Dealing with regular stomach pain, constant trips to the toilet, or bloating so much you can’t get into your jeans makes you miserable. You feel like you can never be truly comfortable – and you can never relax, at least not completely. And you can’t explain to your friend why you have to cancel your coffee date for the third time this month – you pretend it’s a headache.
If your digestive symptoms occur regularly, and often a few hours after mealtimes, it may be down to your diet. Think about it – when was the last time you felt satiated and comfortable after a meal?
If you’re experiencing problems that you think may be related to something you’ve eaten, an elimination diet could help you discover which foods are causing your issues.
What Is an Elimination Diet?
An elimination diet is a short-term diet where you remove and reintroduce certain foods that may be contributing to unpleasant symptoms. The symptoms may be caused by food allergy or intolerance, but can often include gastrointestinal symptoms such as diarrhea, bloating, painful gas, nausea, or pain in the abdomen.
An elimination diet is meant to be temporary – lasting 6 weeks at the most. You should discuss with your doctor which foods you are going to eliminate beforehand – the below list should never be attempted all at once.
Foods you may be asked to cut out:
- Dairy – Cow’s milk can be inflammatory for the gut, and has a negative effect on your gut microbiome.
- Wheat and other foods containing gluten – Gluten is a notorious inflammatory.
- Corn – The protein in corn can trigger a similar reaction in the body to gluten.
- Soy – Soy is inflammatory and difficult to digest.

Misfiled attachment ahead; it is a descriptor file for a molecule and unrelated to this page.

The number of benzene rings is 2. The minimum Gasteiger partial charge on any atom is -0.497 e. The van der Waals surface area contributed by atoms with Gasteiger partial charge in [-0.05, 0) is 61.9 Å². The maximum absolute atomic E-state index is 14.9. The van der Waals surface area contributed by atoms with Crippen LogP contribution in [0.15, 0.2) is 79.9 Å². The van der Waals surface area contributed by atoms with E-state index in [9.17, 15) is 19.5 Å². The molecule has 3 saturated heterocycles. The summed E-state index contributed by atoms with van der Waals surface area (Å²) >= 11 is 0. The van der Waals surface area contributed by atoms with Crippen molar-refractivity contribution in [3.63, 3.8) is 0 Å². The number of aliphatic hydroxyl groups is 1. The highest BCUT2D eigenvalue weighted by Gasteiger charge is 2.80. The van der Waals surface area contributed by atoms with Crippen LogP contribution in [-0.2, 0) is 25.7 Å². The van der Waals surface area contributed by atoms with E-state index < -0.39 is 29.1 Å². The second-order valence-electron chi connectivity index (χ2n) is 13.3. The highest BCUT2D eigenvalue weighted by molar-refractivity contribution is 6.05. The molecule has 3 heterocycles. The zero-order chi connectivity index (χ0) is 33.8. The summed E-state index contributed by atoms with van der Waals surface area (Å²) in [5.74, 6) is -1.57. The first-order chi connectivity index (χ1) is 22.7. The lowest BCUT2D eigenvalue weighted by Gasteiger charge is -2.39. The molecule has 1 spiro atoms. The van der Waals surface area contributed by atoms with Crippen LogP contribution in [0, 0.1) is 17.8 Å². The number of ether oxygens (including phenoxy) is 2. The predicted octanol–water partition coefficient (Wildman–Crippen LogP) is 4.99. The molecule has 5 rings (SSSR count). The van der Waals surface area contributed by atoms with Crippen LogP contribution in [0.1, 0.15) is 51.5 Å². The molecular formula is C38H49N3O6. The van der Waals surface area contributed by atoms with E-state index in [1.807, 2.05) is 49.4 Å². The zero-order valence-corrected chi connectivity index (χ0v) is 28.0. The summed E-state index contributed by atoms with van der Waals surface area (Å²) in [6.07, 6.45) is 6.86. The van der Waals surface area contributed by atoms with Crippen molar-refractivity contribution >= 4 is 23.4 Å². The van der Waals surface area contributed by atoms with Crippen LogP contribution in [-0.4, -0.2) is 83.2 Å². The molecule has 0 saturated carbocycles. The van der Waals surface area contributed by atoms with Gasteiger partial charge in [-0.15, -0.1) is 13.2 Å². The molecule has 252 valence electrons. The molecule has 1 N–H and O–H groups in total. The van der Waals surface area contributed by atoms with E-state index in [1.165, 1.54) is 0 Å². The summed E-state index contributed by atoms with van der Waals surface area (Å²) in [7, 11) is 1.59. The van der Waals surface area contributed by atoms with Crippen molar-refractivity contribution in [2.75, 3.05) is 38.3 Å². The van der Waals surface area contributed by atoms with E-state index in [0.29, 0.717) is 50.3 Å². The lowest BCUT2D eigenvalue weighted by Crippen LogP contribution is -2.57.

- Nightshade vegetables – Nightshades can be inflammatory and can cause IBS symptoms.
- Fermentable Oligo-, Di-, Mono-saccharides And Polyols (FODMAPs) – FODMAPs are found in many foods, and can be responsible for many adverse digestive symptoms.
- Citrus fruits – Acidic foods can further irritate the lining of your gut.
- Eggs – An egg intolerance can cause gastrointestinal symptoms: remember, most laying hens are fed corn.
- Nuts – Nuts contain tannins and phytates to stop them from seeding while still inside an animal’s stomach, but these substances can impede mineral uptake in human’s digestive systems.
- Seafood – Consuming seafood can result in your gut microbiome becoming imbalanced.
- Pork – Eating pork can have a poor effect on your gut microbiome. The majority of pork products are heavily processed, which can also have a bad effect on your digestion.
In the removal phase, lasting 2-3 weeks, you cut out the eliminated foods completely. There’s no phasing out, no cutting out dairy but leaving eggs – it all goes. The approach may seem short-sighted – aren’t we supposed to be figuring out what’s making you ill, not just removing everything? However, the elimination diet works best if we leave the detective work until the second phase.
In the reintroduction phase – you guessed it – you reintroduce the forbidden foods, but you work slowly: bringing back each food group every 2-3 days and keeping a detailed symptom diary. If your symptoms return, bingo, you’ve identified a food trigger! Again, this stage should take 2-3 weeks.
Remember, there’s no half-assing an elimination diet. It’s a huge commitment. You have either eliminated certain foods or you have not. But this commitment is worthwhile if you’ve exhausted other options and are tired of your gut ruling your life.
Digestive Health Benefits of an Elimination Diet